|Home | People | Curriculum | Projects | Resources | Media|
Description: This course promotes an introduction to the proficient usage of computing and information technology (IT), including PCs, networks (wired and wireless), software applications (e.g., databases, image processing), PDAs, and other similar devices. While skill with a set of computing devices exhibits literacy, the goals of this course are substantially more. Fluency involves not only the skills, but the needed intellectual capabilities and conceptual understanding to reason about (and with) IT to solve complex, often evolving problems now and in the future.
No previous experience with computers or computing will be assumed, and programming will not be emphasized in general (but some labs do involve programming). Students with a strong(high school) background in mathematics or programming should consider Computer Science 205. Students who complete this course will be prepared for Computer Science 205 if they choose to continue.
|Instructors:||Sorelle Friedler and Suzanne Lindell|
Semester & Year: Fall 2012
Weekly write-ups on current events in technology are due Fridays in class. Expectations for those write-ups can be found here.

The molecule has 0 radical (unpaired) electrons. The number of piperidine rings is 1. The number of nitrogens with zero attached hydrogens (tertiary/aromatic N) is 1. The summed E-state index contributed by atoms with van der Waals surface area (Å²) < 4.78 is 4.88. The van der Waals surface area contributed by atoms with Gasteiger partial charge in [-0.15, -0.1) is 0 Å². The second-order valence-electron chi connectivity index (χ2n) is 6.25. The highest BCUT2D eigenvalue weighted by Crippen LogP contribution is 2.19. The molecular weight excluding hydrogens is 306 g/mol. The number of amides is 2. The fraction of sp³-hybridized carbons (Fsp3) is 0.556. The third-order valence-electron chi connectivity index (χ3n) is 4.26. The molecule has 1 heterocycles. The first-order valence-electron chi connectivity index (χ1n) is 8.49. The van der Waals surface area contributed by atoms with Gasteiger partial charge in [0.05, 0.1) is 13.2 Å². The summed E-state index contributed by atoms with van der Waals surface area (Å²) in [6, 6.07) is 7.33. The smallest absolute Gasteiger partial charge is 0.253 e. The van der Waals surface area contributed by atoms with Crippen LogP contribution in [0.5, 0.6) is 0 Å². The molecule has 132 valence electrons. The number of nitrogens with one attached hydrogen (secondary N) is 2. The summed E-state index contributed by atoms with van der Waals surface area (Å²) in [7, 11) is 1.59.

Homeworks:Homework for Week 1, Due Wednesday, September 12 in class
Collaboration: You are encouraged to discuss the lecture material and the labs and problems with other students, subject to the following restriction: the only "product" of your discussion should be your memory/understanding of it - you may not write up solutions together, or exchange written work or computer files. Collaboration is not allowed on examinations or quizzes.
Learning Accomodations: Students who believe they may need accommodations in this course because of the impact of a disability are encouraged to meet with the instructor in private (e.g., during office hours) early in the semester (i.e., ASAP). Students should also contact Rick Webb, Coordinator, Office of Disabilities Services (
firstname.lastname@example.org, 610-896-1290) to verify their eligibility for reasonable accommodations as soon as possible. Early contact will help to avoid unnecessary inconvenience and delays, and facilitate learning.
CMSC101 should include as many of the following topics as we can cover: